Yesterday 7-11 launched a new ad campaign entitled “Single friendly.” As someone who’s been happily single for over two years, I was pleased and excited to see a brand launching a campaign in support of Taiwan's single population. You might find it hard to believe, but single people can face an enormous amount of prejudice from cultural stigma and the media, so it’s always refreshing to see support from brands we know and love; and who can't say they don't love 7-11 on some level.
The first video I watched from the series ( below ) was hard for me to wrap my head around. Titled “Lesson 6" the story revolves around a sucker of a guy who apparently lacks any sense of self-worth. His horrible girlfriend takes advantage of this by endlessly commanding him to rush to 7-11 to purchase whatever her nasty heart desires. The story culminates with us realizing that, although they've since broken up, he continues to serve as her personal shopping stooge, even as she requests two tickets to a show he's not even invited to; they're for her and a new boyfriend who's waiting impatiently in the car. In the end, our sucker shrugs it off. He's content with the satisfaction and pleasure he receives from buying things at 7-11; it's apparently the best thing going on in his life. Our 7-11 clerk observes all this, unbiasedly, and simply continues to do his job.
At first, I thought there must be something I was missing. Some kind of Taiwanese cultural humor I was losing in translation. After a discussion with some of my Taiwanese coworkers, I was assured that no, I wasn't missing anything, the story was as I had perceived it, and yes, it was super weird.
The rest of the videos in the series aren't much better. Each story delivers a somewhat dismal portrayal of a single person who's only bright spot in life appears to be his or her frequent trips to 7-11, where a caring yet disconnected clerk takes care of ringing them up. Cigarettes? Beer? Whatever makes you feel better about your sad life buddy. We're always open, so come back when you need more.
I just couldn't help feeling, after watching all these videos, that the main message is that 7-11 is a place for lonely losers, aka Single people.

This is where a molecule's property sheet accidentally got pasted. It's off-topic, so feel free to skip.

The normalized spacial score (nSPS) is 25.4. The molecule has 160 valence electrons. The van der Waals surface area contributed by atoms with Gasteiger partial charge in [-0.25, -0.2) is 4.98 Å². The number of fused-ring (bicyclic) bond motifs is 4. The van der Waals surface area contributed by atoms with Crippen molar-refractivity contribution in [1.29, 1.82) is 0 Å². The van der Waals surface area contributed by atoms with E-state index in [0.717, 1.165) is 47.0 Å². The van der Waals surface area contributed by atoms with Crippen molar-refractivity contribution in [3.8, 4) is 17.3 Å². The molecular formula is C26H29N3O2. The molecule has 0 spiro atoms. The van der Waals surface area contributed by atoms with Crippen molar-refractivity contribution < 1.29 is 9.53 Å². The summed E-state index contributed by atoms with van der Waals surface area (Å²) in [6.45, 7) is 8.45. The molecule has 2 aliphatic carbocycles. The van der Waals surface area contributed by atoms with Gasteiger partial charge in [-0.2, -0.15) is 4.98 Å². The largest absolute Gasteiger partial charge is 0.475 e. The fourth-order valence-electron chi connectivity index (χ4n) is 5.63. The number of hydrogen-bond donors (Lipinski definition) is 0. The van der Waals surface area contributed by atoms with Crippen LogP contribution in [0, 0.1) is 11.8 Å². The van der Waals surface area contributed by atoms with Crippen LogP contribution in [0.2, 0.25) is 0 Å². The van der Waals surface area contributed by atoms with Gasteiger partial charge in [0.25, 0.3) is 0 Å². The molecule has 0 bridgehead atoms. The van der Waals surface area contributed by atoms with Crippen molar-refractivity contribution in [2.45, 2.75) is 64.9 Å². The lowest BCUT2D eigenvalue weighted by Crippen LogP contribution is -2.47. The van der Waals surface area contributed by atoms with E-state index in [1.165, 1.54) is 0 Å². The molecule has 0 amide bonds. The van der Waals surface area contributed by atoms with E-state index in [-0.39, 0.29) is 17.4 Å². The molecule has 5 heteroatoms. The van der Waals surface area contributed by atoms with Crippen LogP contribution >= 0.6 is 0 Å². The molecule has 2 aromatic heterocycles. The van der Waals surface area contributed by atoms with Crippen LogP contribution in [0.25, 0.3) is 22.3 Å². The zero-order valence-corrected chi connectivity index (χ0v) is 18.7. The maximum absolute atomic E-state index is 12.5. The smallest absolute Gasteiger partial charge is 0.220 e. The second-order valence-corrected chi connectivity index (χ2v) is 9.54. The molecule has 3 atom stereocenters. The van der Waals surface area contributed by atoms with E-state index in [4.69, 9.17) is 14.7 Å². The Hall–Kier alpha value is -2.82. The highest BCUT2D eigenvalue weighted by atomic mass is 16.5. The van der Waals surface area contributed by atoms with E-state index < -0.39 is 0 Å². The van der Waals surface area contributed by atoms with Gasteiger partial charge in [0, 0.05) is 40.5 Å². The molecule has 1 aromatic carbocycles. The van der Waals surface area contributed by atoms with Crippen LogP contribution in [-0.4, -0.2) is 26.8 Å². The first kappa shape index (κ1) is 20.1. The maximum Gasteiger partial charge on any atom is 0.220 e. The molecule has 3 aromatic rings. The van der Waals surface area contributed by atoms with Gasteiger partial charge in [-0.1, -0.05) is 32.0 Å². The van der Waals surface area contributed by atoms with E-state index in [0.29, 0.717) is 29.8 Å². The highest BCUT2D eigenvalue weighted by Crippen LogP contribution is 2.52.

What an enormous missed opportunity for 7-11. The campaign name itself "Single Friendly" is actually brilliant in my opinion. I immediately liked the sound of it when I saw the words, so whoever came up with it was definitely on to something. I'm not sure what happened from there, but it's clear the execution took a more sinister direction. Perhaps they should have attended our Greativities workshop on brand personality first.
It's a well-known fact that more Taiwanese young people are staying single for longer. ( this is actually true for most of the world as well. ) There's rumor that the government sees this as a national security threat, which may have some influence, but the truth is that most singles are single because they choose to be that way. This was shown to be true even back in 2006 when the Bureau of Health Promotion conducted a survey showing that one-third of Taiwanese preferred to remain single. In fact, new research shows that single people don't feel lonely at all, and they might even be far less lonely than those who are married or in a couple. So presenting singles as sad and lonely not only appears ignorant but is ultimately a poor way to win them over as loyal customers.
Imagine, instead of attempting to demonstrate how miserable and lonely the single life is, a series of stories focused on the positive side of being single; staying out all night with friends while making frequent 7-11 runs, the freedom to enjoy some quality alone time with a coffee or a snack, or even the opportunity 7-11 provides to meet other happy single people, which who knows, could result in a happy new relationship.
I'm single, and I love shopping at 7-11. I have fond memories of using 7-11's excellent free wifi to skype with friends and family on Saturday mornings. I've even had a few great conversations with strangers I met there. That's what single friendly to me is all about, and what 7-11 could be all about.